Black Uhuru


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1994's STRONGG finds Black Uhuru--nearly alone among the great reggae artists of the '70s and '80s--still making artistically and commercially viable music in the mid-'90s. In the mid-'80s revolution heralded by the inescapable electronic novelty "Under Mi Sleng Teng," reggae quickly transformed itself into a synth and drum machine-based music which some felt lacked the depth and heaviness of '70s-style roots reggae.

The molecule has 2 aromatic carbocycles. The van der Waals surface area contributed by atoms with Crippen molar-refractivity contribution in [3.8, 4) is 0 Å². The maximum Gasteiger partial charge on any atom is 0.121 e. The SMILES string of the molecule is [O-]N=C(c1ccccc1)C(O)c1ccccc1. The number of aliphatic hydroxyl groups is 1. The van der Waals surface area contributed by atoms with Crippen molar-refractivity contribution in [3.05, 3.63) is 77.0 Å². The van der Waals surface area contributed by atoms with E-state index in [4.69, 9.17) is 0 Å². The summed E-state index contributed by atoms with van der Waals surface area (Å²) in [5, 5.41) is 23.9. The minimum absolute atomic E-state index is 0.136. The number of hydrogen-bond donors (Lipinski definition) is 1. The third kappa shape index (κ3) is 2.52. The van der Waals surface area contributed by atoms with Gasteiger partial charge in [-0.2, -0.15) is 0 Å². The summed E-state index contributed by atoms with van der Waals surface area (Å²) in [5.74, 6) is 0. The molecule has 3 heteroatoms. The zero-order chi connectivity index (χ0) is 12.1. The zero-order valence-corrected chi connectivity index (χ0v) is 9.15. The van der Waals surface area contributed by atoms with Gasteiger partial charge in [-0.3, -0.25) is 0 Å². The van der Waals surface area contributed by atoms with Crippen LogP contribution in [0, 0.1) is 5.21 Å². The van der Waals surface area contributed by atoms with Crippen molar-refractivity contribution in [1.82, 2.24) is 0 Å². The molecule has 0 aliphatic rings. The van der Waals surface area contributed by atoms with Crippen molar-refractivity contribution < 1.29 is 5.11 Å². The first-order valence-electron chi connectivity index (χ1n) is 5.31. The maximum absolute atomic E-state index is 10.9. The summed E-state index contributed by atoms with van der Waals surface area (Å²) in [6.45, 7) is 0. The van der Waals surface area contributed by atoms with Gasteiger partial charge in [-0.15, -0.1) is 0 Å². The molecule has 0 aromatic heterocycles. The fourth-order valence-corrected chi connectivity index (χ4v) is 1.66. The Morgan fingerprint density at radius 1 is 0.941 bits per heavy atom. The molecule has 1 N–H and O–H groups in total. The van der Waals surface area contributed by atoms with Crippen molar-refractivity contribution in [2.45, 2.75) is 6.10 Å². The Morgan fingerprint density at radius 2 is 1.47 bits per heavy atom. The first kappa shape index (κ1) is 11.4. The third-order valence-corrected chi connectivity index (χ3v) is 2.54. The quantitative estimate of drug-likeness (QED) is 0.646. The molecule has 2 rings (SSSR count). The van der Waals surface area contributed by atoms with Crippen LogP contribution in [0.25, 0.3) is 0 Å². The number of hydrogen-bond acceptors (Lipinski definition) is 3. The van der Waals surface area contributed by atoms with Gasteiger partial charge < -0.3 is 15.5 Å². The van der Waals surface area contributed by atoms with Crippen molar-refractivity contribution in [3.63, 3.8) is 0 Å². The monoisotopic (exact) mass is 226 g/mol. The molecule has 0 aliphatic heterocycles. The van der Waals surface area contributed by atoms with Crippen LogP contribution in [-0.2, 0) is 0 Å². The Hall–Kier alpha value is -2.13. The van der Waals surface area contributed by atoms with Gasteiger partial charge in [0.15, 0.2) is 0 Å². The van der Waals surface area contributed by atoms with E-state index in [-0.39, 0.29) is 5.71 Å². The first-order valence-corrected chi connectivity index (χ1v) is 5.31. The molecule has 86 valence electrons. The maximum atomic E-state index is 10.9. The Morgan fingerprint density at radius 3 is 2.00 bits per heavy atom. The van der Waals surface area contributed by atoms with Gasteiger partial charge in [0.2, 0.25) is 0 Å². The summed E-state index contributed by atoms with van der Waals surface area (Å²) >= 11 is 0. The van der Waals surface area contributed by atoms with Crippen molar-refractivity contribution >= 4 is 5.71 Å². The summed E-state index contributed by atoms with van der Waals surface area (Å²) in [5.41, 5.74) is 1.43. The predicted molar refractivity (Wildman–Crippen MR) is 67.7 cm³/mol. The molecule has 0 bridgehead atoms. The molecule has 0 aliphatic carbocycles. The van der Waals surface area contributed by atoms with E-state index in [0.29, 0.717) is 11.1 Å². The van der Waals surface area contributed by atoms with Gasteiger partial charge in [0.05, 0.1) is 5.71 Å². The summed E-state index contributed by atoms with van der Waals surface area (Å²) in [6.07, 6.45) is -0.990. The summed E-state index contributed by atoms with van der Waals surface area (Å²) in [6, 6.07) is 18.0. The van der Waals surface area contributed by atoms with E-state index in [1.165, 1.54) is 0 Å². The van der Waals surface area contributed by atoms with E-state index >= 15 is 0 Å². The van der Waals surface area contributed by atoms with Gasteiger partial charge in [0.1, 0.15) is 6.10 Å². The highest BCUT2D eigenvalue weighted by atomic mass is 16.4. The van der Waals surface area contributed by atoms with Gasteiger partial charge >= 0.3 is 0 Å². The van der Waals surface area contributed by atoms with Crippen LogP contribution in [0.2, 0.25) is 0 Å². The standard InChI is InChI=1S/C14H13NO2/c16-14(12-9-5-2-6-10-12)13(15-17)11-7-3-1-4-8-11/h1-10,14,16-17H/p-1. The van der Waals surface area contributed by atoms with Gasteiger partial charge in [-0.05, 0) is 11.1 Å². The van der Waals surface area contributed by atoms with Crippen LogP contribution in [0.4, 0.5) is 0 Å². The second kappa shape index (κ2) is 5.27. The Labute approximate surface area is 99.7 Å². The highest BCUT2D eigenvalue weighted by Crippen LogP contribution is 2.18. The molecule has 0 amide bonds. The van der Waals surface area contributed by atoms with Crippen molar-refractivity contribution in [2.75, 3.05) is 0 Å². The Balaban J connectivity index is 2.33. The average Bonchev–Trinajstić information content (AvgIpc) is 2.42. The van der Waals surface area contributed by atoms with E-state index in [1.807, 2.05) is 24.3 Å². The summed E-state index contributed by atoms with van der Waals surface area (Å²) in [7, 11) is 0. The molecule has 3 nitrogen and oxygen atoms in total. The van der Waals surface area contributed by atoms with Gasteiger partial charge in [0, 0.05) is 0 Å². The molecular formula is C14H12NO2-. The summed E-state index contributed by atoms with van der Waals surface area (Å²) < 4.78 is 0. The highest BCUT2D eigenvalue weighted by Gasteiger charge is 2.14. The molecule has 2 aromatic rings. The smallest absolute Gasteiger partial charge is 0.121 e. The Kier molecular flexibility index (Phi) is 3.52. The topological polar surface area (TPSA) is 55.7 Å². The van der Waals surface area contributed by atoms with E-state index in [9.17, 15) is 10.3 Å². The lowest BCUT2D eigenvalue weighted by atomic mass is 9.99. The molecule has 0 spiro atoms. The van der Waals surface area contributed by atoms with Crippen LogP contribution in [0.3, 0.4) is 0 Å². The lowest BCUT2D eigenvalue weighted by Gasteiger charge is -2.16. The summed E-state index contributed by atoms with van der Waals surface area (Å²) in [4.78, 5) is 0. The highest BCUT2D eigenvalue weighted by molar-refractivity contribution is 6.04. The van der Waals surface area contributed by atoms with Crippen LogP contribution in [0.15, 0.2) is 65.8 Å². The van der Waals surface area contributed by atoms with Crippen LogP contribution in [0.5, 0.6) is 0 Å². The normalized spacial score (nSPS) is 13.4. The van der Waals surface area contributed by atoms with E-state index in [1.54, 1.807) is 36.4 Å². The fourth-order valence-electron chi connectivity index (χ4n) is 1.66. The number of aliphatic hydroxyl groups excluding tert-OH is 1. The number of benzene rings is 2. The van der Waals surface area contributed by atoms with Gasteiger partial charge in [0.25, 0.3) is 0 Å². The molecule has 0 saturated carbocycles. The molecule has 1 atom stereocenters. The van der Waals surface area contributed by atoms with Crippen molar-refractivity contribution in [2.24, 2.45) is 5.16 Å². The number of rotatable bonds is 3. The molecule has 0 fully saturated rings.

On albums like STRONGG, Black Uhuru are able to blend the two styles harmoniously, so that the synthesizers and sequencers meld with the horns--some of them electronically processed, giving the tracks a spacey, floaty feel--and booming bass under the vibrant harmonies of Don Carlos, Garth Dennis and band founder/mainstay Duckie Simpson. As always, Black Uhuru blend reggae, soul and pop into a combination that's accessible without sounding like a blatant attempt at crossover, and songs like the single "Brand New World" are as sweetly satisfying as anything they've done.

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